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Let $G$ be a group of order $n$. Prove that $G$ has at most $n$ different cyclic subgroups.

I know that the generators from the group form the cyclic subgroup. The number of generators, at most, is the number of elements from the group, ($n$). How to go about proving this?

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Basically, the argument is "Any cyclic subgroup is generated by at least one element; therefore there can't be any more cyclic subgroups than there are elements of $G$."

To be more formal, let $X$ be the set of cyclic subgroups of $G$, i.e., $$X=\{H\subseteq G:H = \langle g\rangle \text{ for some }g\in G\}$$ Let $f:G\to X$ be the function that takes an element $g\in G$, and outputs $\langle g\rangle\in X$, the cyclic subgroup of $G$ generated by that element $g$. In symbols, this would be written $f(g)=\langle g\rangle$.

Any cyclic subgroup $H$ of $G$ is in fact generated by some element of $G$ (by definition). That is, any element of $X$ equals $f(g)$ for some $g\in G$. This simply says that $f:G\to X$ is surjective, and therefore the cardinality of $X$ is less than or equal to the cardinality of $G$.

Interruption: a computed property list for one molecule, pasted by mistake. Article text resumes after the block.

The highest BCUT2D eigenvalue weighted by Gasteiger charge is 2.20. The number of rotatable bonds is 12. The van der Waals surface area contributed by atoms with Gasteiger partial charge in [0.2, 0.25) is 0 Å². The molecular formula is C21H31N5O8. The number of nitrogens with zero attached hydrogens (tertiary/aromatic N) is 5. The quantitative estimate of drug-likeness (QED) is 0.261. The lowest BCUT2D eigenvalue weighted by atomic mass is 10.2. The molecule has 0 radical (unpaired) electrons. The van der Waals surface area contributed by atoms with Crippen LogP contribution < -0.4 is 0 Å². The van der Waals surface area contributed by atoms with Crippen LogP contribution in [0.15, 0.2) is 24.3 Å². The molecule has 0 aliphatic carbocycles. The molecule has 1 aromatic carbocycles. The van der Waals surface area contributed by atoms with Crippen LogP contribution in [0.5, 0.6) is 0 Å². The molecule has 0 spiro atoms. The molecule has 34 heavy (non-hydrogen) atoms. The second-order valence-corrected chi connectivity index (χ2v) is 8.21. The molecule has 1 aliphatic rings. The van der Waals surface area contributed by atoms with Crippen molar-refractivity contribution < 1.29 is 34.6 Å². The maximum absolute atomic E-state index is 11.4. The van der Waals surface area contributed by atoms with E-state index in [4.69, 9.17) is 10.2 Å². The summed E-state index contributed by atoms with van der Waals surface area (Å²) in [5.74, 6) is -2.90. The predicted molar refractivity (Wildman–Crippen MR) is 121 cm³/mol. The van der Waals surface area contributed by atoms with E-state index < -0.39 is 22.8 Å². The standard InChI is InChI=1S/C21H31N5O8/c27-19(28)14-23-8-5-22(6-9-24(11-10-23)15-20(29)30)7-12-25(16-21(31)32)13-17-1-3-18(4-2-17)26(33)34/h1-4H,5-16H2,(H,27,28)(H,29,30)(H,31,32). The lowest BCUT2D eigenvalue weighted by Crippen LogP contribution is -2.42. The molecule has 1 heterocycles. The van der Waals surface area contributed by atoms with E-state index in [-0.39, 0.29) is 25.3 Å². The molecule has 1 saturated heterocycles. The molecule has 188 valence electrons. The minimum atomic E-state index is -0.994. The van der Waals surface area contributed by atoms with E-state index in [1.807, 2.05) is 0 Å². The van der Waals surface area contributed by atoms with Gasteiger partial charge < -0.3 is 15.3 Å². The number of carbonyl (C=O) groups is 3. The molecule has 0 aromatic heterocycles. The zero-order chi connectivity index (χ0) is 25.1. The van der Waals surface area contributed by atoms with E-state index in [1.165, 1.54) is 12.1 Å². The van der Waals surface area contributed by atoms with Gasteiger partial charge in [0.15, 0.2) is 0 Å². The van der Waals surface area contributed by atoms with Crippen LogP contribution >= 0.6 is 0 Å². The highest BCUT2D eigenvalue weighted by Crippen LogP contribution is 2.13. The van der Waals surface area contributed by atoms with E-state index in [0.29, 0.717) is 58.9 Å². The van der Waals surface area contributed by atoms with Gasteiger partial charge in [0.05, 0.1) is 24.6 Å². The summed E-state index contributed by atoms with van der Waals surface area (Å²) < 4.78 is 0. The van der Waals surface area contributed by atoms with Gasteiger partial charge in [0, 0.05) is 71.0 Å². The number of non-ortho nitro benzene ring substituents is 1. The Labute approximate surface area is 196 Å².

Note that $f$ is usually not injective; that is, many elements will generate the same cyclic subgroup. For example, in $G=\mathbb{Z}_{6}$, we have the cyclic subgroups $$X=\{\{0\},\{0,3\},\{0,2,4\},\{0,1,2,3,4,5\}\}$$ and the function $f:G\to X$ acts like this: $$\begin{align*} f(0)=\langle 0\rangle &= \{0\}\\ f(1)=\langle 1\rangle &= \{0,1,2,3,4,5\}\\ f(2)=\langle 2\rangle &= \{0,2,4\}\\ f(3)=\langle 3\rangle &= \{0,3\}\\ f(4)=\langle 4\rangle &= \{0,2,4\}\\ f(5)=\langle 5\rangle &= \{0,1,2,3,4,5\} \end{align*}$$

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Telling a cyclic group is equivalent to telling a generator of it; since $G$ has order $n$, the $n$ elements will give at most $n$ cyclic groups.

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